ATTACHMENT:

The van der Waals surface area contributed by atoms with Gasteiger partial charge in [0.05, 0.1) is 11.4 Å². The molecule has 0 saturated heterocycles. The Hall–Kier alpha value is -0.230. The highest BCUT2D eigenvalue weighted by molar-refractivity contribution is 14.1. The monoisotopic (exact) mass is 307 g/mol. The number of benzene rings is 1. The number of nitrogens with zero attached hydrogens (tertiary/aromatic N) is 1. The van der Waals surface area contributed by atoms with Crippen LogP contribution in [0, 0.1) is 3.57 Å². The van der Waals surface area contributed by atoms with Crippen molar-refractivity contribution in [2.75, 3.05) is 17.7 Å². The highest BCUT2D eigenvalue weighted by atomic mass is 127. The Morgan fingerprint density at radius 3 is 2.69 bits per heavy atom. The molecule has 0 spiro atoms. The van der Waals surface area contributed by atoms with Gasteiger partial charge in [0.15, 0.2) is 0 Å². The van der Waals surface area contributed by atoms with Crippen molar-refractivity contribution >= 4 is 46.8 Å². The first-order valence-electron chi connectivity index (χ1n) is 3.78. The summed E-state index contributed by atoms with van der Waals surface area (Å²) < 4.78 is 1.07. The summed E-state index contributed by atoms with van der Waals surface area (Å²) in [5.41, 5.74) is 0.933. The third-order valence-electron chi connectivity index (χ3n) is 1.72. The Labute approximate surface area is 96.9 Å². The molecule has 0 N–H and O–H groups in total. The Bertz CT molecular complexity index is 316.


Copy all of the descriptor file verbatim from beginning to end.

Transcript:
The van der Waals surface area contributed by atoms with Gasteiger partial charge in [0.05, 0.1) is 11.4 Å². The molecule has 0 saturated heterocycles. The Hall–Kier alpha value is -0.230. The highest BCUT2D eigenvalue weighted by molar-refractivity contribution is 14.1. The monoisotopic (exact) mass is 307 g/mol. The number of benzene rings is 1. The number of nitrogens with zero attached hydrogens (tertiary/aromatic N) is 1. The van der Waals surface area contributed by atoms with Crippen LogP contribution in [0, 0.1) is 3.57 Å². The van der Waals surface area contributed by atoms with Crippen molar-refractivity contribution in [2.75, 3.05) is 17.7 Å². The highest BCUT2D eigenvalue weighted by atomic mass is 127. The Morgan fingerprint density at radius 3 is 2.69 bits per heavy atom. The molecule has 0 spiro atoms. The van der Waals surface area contributed by atoms with Gasteiger partial charge in [0.15, 0.2) is 0 Å². The van der Waals surface area contributed by atoms with Crippen molar-refractivity contribution >= 4 is 46.8 Å². The first-order valence-electron chi connectivity index (χ1n) is 3.78. The summed E-state index contributed by atoms with van der Waals surface area (Å²) < 4.78 is 1.07. The summed E-state index contributed by atoms with van der Waals surface area (Å²) in [5.41, 5.74) is 0.933. The third-order valence-electron chi connectivity index (χ3n) is 1.72. The Labute approximate surface area is 96.9 Å². The molecule has 0 N–H and O–H groups in total. The Bertz CT molecular complexity index is 316.